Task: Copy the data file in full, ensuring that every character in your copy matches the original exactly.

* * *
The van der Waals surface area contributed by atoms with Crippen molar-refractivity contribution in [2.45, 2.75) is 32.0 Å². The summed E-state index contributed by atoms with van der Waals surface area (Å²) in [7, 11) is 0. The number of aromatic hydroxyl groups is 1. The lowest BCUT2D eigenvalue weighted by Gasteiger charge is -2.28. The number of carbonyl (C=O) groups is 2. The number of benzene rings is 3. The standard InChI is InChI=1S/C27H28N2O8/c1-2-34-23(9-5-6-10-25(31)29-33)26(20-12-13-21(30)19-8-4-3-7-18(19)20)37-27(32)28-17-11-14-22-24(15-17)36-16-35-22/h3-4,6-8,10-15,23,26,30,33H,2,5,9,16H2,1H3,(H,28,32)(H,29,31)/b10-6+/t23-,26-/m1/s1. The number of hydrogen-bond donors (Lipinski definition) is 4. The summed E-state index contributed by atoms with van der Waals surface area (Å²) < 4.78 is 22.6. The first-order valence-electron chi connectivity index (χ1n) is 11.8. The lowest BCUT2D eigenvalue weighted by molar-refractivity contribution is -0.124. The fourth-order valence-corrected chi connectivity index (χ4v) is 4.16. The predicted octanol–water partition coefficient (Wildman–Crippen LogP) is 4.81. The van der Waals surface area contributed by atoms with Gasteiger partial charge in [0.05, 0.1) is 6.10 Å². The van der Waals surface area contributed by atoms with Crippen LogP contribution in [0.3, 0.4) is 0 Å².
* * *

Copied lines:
The van der Waals surface area contributed by atoms with Crippen molar-refractivity contribution in [2.45, 2.75) is 32.0 Å². The summed E-state index contributed by atoms with van der Waals surface area (Å²) in [7, 11) is 0. The number of aromatic hydroxyl groups is 1. The lowest BCUT2D eigenvalue weighted by Gasteiger charge is -2.28. The number of carbonyl (C=O) groups is 2. The number of benzene rings is 3. The standard InChI is InChI=1S/C27H28N2O8/c1-2-34-23(9-5-6-10-25(31)29-33)26(20-12-13-21(30)19-8-4-3-7-18(19)20)37-27(32)28-17-11-14-22-24(15-17)36-16-35-22/h3-4,6-8,10-15,23,26,30,33H,2,5,9,16H2,1H3,(H,28,32)(H,29,31)/b10-6+/t23-,26-/m1/s1. The number of hydrogen-bond donors (Lipinski definition) is 4. The summed E-state index contributed by atoms with van der Waals surface area (Å²) < 4.78 is 22.6. The first-order valence-electron chi connectivity index (χ1n) is 11.8. The lowest BCUT2D eigenvalue weighted by molar-refractivity contribution is -0.124. The fourth-order valence-corrected chi connectivity index (χ4v) is 4.16. The predicted octanol–water partition coefficient (Wildman–Crippen LogP) is 4.81. The van der Waals surface area contributed by atoms with Gasteiger partial charge in [0.05, 0.1) is 6.10 Å². The van der Waals surface area contributed by atoms with Crippen LogP contribution in [0.3, 0.4) is 0 Å².